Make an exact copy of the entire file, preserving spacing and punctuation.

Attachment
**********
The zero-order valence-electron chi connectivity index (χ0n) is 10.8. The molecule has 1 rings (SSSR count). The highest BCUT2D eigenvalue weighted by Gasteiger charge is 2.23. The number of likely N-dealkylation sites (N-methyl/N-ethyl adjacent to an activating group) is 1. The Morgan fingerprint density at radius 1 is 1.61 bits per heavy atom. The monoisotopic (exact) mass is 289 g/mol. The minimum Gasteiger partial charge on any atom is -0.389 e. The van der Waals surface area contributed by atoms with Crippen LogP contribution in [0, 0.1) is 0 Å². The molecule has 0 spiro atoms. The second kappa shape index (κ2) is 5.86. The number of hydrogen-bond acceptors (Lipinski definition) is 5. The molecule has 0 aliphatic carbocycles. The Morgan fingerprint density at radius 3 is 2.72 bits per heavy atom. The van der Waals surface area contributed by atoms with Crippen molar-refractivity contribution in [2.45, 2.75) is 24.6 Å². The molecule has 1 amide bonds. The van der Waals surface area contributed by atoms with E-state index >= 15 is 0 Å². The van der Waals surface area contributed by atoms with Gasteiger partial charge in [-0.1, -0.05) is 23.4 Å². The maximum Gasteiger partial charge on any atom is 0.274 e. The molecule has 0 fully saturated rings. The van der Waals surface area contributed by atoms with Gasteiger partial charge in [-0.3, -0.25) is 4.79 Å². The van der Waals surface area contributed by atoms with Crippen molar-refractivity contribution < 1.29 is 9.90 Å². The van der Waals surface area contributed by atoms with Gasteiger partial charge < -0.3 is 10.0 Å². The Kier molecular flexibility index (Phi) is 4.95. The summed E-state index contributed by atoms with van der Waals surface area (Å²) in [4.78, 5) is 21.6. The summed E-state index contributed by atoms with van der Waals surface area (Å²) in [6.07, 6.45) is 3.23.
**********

The zero-order valence-electron chi connectivity index (χ0n) is 10.8. The molecule has 1 rings (SSSR count). The highest BCUT2D eigenvalue weighted by Gasteiger charge is 2.23. The number of likely N-dealkylation sites (N-methyl/N-ethyl adjacent to an activating group) is 1. The Morgan fingerprint density at radius 1 is 1.61 bits per heavy atom. The monoisotopic (exact) mass is 289 g/mol. The minimum Gasteiger partial charge on any atom is -0.389 e. The van der Waals surface area contributed by atoms with Crippen LogP contribution in [0, 0.1) is 0 Å². The molecule has 0 spiro atoms. The second kappa shape index (κ2) is 5.86. The number of hydrogen-bond acceptors (Lipinski definition) is 5. The molecule has 0 aliphatic carbocycles. The Morgan fingerprint density at radius 3 is 2.72 bits per heavy atom. The van der Waals surface area contributed by atoms with Crippen molar-refractivity contribution in [2.45, 2.75) is 24.6 Å². The molecule has 1 amide bonds. The van der Waals surface area contributed by atoms with E-state index >= 15 is 0 Å². The van der Waals surface area contributed by atoms with Gasteiger partial charge in [-0.1, -0.05) is 23.4 Å². The maximum Gasteiger partial charge on any atom is 0.274 e. The molecule has 0 fully saturated rings. The van der Waals surface area contributed by atoms with Gasteiger partial charge in [-0.3, -0.25) is 4.79 Å². The van der Waals surface area contributed by atoms with Crippen molar-refractivity contribution < 1.29 is 9.90 Å². The van der Waals surface area contributed by atoms with Gasteiger partial charge < -0.3 is 10.0 Å². The Kier molecular flexibility index (Phi) is 4.95. The summed E-state index contributed by atoms with van der Waals surface area (Å²) in [4.78, 5) is 21.6. The summed E-state index contributed by atoms with van der Waals surface area (Å²) in [6.07, 6.45) is 3.23.